Molecular approaches for the study of bacterial biodiversity in sediments from contrasting regions of productivity in the deep Indian Ocean


Malinowska, Rachel Elizabeth (2009) Molecular approaches for the study of bacterial biodiversity in sediments from contrasting regions of productivity in the deep Indian Ocean. University of Southampton, Faculty of Engineering Science and Mathematics, School of Ocean and Earth Science, Doctoral Thesis , 349pp.

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Description/Abstract

Bacteria dominate the remineralization of organic carbon in marine systems. Examining
patterns of abundance, diversity and distribution is critical to understanding the
contribution of bacteria to global biogeochemical cycles. In the oligotrophic deep sea,
the role of bacterial communities is intimately linked to the flux of organic matter from
primary productivity in surface waters. Deep-sea sediments are a major site of nutrient
regeneration, supporting bacteria that comprise up to 90% of the benthic biomass and
account for almost 45% of all respiration that occurs in the deep sea. The study of
benthic bacterial communities in relation to organic matter flux may help to further
scientific understanding of the contribution of bacteria to trends in the carbon cycle that
have global significance.
In this study, the bacterial abundance and diversity in deep-sea sediments beneath two
zones of contrasting productivity in the Southern Ocean were compared. Sediments
were taken at two abyssal sites, to the east and south of the Crozet Island Archipelago,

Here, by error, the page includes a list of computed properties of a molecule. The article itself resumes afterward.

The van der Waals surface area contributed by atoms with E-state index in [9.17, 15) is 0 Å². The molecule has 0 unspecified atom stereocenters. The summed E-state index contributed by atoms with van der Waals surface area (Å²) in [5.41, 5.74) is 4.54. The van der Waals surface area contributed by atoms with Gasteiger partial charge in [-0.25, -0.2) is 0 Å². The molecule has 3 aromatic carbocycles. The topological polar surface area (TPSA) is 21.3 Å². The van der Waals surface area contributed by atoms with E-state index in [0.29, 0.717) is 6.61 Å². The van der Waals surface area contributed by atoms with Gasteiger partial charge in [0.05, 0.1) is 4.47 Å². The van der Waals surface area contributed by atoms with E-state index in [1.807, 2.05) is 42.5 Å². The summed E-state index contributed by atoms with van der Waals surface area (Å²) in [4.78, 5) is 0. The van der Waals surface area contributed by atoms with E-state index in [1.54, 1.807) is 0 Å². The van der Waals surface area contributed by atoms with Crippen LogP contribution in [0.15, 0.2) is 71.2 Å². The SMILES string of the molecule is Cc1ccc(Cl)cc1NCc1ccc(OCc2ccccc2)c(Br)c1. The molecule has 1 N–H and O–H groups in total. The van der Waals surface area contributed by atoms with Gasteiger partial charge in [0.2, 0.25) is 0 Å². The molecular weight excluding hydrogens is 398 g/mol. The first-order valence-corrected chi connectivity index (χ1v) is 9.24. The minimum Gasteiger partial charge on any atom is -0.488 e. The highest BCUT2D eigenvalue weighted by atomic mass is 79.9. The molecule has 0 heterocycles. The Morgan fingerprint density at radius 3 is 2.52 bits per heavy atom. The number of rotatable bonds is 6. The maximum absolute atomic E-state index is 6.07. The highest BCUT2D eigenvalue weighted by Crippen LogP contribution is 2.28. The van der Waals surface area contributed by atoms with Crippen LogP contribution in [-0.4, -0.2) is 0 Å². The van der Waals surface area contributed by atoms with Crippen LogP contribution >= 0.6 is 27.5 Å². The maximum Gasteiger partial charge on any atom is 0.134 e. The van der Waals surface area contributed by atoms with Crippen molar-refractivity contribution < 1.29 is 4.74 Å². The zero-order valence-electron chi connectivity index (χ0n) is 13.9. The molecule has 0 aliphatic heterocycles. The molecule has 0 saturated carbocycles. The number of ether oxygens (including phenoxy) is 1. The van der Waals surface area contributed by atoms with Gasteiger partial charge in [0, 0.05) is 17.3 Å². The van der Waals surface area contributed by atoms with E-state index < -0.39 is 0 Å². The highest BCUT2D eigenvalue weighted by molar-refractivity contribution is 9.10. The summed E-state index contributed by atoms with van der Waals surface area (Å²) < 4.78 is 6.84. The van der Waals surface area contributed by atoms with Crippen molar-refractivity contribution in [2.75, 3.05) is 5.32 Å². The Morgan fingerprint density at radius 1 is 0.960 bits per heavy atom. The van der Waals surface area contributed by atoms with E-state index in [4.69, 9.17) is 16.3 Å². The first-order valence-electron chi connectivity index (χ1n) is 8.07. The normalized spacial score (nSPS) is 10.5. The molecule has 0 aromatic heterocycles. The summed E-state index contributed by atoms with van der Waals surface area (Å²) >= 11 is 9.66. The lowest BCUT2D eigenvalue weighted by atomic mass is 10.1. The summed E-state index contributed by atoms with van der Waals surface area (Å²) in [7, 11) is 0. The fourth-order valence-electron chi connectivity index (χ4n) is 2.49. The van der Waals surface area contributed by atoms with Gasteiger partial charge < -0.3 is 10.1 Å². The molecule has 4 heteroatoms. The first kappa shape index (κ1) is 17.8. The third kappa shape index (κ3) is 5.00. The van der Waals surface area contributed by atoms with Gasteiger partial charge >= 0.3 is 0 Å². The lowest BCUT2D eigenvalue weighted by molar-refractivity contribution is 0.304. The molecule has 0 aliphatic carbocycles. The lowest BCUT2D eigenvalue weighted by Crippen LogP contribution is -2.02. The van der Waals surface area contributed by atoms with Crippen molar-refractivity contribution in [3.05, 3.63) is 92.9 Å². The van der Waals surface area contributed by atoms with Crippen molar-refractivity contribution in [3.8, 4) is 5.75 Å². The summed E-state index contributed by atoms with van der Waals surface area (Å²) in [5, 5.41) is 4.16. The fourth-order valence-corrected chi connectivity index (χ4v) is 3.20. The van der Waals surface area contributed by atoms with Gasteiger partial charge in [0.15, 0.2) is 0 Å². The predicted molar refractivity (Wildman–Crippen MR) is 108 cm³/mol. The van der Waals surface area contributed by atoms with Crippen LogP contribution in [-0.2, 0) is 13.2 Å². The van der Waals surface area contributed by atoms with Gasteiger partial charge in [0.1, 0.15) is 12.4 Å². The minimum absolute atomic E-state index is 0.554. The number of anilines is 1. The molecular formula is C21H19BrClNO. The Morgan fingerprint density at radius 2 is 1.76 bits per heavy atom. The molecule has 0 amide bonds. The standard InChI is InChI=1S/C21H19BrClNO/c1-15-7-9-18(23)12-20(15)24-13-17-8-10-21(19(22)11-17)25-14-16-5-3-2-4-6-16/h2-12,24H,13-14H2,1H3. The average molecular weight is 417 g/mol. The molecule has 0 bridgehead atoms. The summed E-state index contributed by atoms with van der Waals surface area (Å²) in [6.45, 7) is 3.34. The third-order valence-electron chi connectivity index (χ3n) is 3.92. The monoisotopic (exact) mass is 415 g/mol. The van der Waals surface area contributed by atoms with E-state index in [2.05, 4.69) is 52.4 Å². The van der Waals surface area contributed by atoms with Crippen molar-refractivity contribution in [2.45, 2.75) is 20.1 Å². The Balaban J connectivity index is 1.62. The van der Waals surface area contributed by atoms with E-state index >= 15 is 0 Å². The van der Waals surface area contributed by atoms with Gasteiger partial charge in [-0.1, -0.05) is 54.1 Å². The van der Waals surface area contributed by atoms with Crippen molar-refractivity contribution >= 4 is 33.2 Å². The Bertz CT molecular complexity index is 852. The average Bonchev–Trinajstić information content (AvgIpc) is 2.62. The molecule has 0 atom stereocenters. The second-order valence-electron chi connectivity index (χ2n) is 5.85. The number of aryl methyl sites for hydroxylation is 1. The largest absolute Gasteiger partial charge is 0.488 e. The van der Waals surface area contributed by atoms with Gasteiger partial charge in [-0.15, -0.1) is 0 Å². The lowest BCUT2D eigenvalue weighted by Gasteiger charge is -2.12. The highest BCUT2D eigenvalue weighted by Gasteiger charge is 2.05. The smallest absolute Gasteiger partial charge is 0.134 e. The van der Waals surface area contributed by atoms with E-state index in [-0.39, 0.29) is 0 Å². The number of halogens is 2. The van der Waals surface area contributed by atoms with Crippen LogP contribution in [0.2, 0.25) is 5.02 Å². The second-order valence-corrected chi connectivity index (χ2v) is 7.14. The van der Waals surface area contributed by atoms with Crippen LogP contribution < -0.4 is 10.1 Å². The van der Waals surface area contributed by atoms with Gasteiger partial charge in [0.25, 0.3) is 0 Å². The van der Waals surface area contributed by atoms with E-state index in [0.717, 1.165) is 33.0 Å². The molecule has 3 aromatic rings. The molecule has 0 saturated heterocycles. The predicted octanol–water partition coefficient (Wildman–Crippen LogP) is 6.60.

in the Indian Ocean sector of the Southern Ocean. To the east of the islands, enhanced
productivity levels are generated by seasonal blooms in marked contrast to the
southerly, oligotrophic site where high nutrient, low chlorophyll conditions,
predominate.
Bacterial abundance was examined in sediment to a depth of 20 cm. No significant
difference in abundance was found between sites, although a trend in decreasing
abundance with vertical sediment depth was observed. Fluorescence in situ
hybridisation (FISH) showed consistent distribution of different bacterial groups at both
sites, where the gamma- and alpha-Proteobacteria were dominant. Similar denaturing
gradient gel electrophoresis (DGGE) profiles were observed for both sites. A
comparison of the eutrophic and oligotrophic surface sediment clone libraries found that
approximately 36% of operational taxonomic units were common to both sites,
however, richness was higher at the oligotrophic site.
The results indicated a consistency in abundance and community structure between the
two sediments, which may reflect shared biogeochemical characteristics. Both sites
supported the same dominant community members. Differences in richness were
observed between sites among the less dominant bacteria and these differences might
reflect the contrasting productivity regimes of the overlying water.

Item Type: Thesis (Doctoral)
Subjects: Q Science > QH Natural history > QH301 Biology
Divisions: University Structure - Pre August 2011 > School of Ocean & Earth Science (SOC/SOES)
ePrint ID: 69026
Date Deposited: 14 Oct 2009
Last Modified: 27 Mar 2014 18:48
URI: http://eprints.soton.ac.uk/id/eprint/69026

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